Reviews by Noodlesocks
YOU DIEDNoodlesocks | Oct. 25, 2013 | Review of Dark Souls: Prepare to Die Edition
Get used to it. It's going to be happening a lot. In a time when developers feel their players need their hand held at every step of the way, Dark Souls pulls no punches when it throws you into the deep end of a snake pit.
This game is hard and it will punish you for every little mistake you make and is not afraid of throwing everything at you without mercy... Which makes every little success genuinely rewarding.
As with many games, it is not without it's flaws. It is - in it's rawest form - a straight port of the console versions. Controls are overly complicated if you are trying to use a mouse and keyboard so picking up a controller is definitely recommended. Graphically the game certainly does it's part but the resolution only goes as high as 1024x768. Any resolution you use above that is simply a stretched rendition.
Still, if you don't let these issues bother you, the game is still one of the most challenging and genuinely rewarding games of recent years. Just 'prepare to die' and you will do fine.
A few missed steps but a competent shooter all the same.Noodlesocks | Aug. 2, 2013 | Review of Battlefield 3 (EU)
For those who have played any of the previous Battlefield games on PC, it would not be hard to miss how less complete Battlefield 3 feels. With smaller maps ranging from claustrophobic corridor shooter to constant action, clustered vehicle maps.
The emphasis on constant action permeates throughout the game's design, with many features from previous games either removed or modified to encourage fast paced, non-stop action. Coupled with a lack of of VOIP for the PC version and a near broken communication system, one will be lucky to find any semblence of teamwork from your fellow team mates beyond that of moving in the same general direction the largely linear maps direct you down.
That being said; the game is not flat out bad but it is not the same Battlefield PC gamers will be used to from BF 2142 and earlier. While the DLC/premium edition certainly improves on the map design, the core game remains a flawed gem.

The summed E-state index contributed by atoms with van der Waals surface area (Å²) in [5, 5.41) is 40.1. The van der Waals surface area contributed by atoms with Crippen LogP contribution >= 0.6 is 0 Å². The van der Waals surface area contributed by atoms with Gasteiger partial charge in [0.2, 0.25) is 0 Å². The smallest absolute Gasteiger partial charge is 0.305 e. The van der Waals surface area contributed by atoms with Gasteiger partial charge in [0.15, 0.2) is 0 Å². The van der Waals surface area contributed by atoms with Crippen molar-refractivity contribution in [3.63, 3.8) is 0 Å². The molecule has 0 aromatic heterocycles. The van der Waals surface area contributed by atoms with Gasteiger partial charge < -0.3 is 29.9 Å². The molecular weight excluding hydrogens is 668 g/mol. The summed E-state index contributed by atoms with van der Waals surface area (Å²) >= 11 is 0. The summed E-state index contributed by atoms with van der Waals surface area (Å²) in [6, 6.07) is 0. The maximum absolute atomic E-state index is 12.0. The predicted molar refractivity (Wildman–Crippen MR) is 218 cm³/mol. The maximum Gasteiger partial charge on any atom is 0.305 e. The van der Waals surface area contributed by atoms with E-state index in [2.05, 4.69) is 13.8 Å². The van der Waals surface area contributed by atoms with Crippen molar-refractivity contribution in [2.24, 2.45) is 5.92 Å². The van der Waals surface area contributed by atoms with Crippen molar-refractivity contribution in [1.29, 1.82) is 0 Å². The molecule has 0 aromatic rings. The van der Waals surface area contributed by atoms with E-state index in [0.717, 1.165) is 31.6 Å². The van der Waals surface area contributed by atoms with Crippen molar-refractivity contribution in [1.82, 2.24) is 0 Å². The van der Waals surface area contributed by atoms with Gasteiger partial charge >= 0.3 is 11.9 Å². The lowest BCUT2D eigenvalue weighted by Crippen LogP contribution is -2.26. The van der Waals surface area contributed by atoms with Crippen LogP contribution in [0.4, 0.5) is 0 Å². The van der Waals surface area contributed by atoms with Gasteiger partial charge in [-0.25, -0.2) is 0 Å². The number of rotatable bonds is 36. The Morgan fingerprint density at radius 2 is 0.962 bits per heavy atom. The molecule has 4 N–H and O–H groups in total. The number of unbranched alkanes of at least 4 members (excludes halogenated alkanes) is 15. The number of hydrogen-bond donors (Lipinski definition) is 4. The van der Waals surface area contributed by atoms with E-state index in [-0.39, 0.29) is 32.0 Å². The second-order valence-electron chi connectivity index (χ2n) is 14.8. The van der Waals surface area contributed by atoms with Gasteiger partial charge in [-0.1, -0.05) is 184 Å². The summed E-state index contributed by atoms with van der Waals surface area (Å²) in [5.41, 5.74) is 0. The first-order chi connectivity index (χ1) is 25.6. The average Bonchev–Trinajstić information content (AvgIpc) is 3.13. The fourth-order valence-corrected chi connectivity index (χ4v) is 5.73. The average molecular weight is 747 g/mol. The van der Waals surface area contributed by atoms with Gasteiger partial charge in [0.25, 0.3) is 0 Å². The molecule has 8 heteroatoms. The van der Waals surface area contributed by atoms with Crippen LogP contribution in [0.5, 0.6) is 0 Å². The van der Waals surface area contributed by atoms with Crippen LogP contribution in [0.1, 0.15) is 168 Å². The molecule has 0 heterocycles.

A flawed gem.Noodlesocks | July 1, 2013 | Review of Remember Me
While undoubtedly a stunningly beautiful rendition of a dystopian cyberpunk France of the future, the visuals only just make up for an action platformer that doesn't quite meet its potential.
Sadly the gameplay is the biggest flaw of an otherwise beautiful and indeed, a truly interesting world. Platforming takes up a great deal of the players time and while it is commendably fluid, the game does not hesitate in holding your hand every step of the way. Even in the hardest difficulties, the game will show you the path you must take and there is only one path to ever take. The game provides little for the explorative gamer.
Combat is similarly simplistic in its execution. While you can choose what type of attack you use in a combo, you can not literally create your own combo. Instead, relying on a preset series of button presses that you will be repeating throughout the game.
Gameplay (especially combat) will often be interrupted by a tutorial that does not allow you to skip. Even 3-4 chapters in, the game continues to introduce game mechanics or "force" you into handling a battle the way the game wants you to.
It's certainly not a bad game. Despite its flaws it is still a rather enjoyable title. Where the gameplay falters, the story, the setting and the graphics (if you're into that sort of thing) is certainly top caliber stuff. At the end of the day, if you have money to burn and nothing to buy or simply find this game on sale, you can certainly do a lot worse.